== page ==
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New details emerge in Marathon bomb suspect's capture

State and Federal authorities revealed new details about the events leading up to the capture of Dzhokhar A. Tsarnaev.

Scene from Watertown Credit: Getty Images Scene from Watertown
Credit: Getty Images

State and Federal authorities revealed new details about the events leading up to the capture of Dzhokhar A. Tsarnaev, 19, of Cambridge, the second suspect wanted for Monday's Boston Marathon bombings.

Boston Police Commisioner Ed Davis confirmed that a homeowner in Watertown called police after spotting a trail of blood in his yard, and then lifting a tarp and spotting the suspect in a boat in storage in the yard.

Davis said Tsarnaev did not have explosives on him at the time of his arrest but that based on events leading up to the arrest, authorities proceeded under the belief that he did.

Davis said more than 2,000 rounds were fired and the suspects threw improvised explosive devices and homemade hand grenades at police during a shootout Thursday night.

"This is the stuff that’s almost unheard of," Davis said.

Other officials weighed in on the intense investigation that took place over the past four days.

“We’re exhausted folks, but we have victory here tonight,” said Colonel Timothy Alben of the Massachusetts State Police. “But let’s not forget those people along the way.”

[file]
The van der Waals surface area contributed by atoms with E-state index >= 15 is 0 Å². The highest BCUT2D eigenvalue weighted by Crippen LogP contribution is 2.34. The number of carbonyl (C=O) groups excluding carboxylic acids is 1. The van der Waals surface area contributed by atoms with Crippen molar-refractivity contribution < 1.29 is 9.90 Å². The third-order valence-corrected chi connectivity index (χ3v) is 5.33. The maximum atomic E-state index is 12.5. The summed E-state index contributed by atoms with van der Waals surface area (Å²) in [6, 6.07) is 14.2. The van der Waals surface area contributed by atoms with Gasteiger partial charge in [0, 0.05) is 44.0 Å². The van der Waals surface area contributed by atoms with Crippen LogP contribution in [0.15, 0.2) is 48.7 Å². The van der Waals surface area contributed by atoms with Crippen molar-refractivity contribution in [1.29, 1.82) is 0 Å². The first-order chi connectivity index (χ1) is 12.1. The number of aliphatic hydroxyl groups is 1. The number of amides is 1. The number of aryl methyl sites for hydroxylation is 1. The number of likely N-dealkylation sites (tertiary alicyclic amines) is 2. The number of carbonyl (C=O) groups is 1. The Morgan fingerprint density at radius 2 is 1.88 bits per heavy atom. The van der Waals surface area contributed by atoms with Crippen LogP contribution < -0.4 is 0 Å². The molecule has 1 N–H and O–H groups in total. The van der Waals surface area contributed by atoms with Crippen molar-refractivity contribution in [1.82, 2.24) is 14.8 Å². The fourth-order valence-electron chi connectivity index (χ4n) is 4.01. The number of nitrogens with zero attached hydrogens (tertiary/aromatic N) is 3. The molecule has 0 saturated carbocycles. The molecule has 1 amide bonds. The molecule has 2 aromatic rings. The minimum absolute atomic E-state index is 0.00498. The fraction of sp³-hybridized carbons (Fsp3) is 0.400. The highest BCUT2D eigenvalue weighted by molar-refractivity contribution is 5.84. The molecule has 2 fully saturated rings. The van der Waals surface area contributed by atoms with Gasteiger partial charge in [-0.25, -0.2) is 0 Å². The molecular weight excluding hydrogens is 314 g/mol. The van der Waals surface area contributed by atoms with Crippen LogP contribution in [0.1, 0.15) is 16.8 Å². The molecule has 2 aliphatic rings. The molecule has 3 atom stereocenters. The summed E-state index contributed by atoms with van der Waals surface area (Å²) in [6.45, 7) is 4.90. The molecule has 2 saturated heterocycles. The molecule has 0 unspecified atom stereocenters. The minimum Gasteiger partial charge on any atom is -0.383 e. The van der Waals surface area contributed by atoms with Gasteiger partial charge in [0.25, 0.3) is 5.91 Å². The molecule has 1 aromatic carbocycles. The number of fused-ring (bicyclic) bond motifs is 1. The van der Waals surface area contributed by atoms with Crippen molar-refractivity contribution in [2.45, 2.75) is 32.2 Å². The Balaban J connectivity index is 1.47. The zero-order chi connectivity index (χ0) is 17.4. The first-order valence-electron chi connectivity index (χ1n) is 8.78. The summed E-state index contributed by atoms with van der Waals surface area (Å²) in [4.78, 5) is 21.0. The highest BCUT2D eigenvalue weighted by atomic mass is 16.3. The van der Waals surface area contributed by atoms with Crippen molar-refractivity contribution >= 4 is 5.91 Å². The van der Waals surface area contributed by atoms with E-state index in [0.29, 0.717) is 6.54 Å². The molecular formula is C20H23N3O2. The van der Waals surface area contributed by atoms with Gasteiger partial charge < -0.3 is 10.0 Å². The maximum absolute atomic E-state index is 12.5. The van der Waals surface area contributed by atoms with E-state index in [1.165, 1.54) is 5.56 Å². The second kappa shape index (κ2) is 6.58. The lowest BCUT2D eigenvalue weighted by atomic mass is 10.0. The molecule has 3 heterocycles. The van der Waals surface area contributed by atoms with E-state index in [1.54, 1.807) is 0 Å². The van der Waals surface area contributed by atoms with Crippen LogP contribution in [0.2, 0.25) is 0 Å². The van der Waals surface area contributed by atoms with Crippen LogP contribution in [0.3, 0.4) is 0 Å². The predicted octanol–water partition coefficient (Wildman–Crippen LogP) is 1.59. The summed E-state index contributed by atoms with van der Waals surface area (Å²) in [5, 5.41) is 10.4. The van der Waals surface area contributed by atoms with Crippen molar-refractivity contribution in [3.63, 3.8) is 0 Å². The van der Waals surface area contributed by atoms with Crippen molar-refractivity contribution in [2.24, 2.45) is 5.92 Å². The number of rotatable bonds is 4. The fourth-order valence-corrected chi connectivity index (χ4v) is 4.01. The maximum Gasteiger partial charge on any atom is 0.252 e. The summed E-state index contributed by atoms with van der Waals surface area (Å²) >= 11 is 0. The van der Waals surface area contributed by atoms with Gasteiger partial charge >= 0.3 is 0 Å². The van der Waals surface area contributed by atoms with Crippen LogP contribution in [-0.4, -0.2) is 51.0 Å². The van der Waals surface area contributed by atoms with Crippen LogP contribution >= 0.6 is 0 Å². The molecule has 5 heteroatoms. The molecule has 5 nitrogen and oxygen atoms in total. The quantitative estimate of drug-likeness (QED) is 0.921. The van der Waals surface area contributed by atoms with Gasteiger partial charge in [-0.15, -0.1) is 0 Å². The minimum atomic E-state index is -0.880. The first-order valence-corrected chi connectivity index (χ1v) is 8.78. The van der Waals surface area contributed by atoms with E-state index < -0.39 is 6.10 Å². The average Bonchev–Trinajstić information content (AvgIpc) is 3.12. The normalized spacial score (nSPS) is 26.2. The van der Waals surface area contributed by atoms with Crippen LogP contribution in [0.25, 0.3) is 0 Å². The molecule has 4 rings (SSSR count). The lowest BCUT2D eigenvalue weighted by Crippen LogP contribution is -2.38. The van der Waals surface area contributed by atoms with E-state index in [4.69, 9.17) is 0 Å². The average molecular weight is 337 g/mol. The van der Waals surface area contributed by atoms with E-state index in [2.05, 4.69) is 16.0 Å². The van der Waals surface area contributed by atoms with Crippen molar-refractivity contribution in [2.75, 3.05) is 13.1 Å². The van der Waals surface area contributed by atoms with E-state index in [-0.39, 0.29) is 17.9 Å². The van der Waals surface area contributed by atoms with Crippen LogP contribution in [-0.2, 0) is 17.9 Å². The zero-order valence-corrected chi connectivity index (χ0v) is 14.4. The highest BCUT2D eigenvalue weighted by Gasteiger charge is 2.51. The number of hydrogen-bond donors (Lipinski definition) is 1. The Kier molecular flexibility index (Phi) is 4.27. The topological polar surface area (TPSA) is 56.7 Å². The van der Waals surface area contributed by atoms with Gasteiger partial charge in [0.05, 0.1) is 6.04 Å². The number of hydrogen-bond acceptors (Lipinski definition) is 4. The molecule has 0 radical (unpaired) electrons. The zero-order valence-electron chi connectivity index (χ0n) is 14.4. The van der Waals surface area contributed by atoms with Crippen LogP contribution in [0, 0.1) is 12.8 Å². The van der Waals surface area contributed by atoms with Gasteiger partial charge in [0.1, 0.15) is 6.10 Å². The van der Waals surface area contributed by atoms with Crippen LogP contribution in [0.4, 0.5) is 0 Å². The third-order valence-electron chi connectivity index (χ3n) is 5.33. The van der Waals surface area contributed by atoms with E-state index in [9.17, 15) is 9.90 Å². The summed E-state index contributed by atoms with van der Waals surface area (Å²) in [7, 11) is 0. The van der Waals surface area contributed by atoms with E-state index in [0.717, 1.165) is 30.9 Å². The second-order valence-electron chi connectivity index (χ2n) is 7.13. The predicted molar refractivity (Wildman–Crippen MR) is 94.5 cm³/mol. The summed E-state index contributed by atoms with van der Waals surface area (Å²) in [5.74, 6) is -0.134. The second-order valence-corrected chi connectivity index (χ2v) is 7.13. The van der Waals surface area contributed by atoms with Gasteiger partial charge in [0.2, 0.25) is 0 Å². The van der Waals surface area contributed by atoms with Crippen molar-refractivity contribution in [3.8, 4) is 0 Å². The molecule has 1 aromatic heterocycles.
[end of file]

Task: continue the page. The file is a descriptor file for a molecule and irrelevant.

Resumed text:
Mayor Thomas Menino said “the people of Greater Boston will be able to sleep tonight.”

Gov. Deval Patrick echoed Menino in saying that Boston can now “rest easy.”

Crows applaude the law enforcement officials after the suspect was taken into custody. Credit: Nicolaus Czarnecki/Metro Crows applaude the law enforcement officials after the suspect was taken into custody.
Credit: Nicolaus Czarnecki/Metro

President Barack Obama addressed the nation following the attack, crediting the people of Boston for helping to capture the suspects. [embedgallery id=137975]

"Our nation is in debt to the people of Boston," he said. "Bostonians responded with resolve and determination. The Boston Police Department and state and local police responded with professionalism and bravery over five long days."

Obama promised the nation would get answers to the many questions associated with the bombings.

"Obviously tonight there are still many unanswered questions, among them why did a young man who grew up and studied here ... resort to such violence," he said. "The family of those killed deserve answers, the wouned, some who have to learn how to stand up and walk again, deserve answers."

Obama also recognized the roller coaster ride that the City of Boston has undergone in the past five days.

"All in all this has been a tough week but we've seen the character of our country once more."

 
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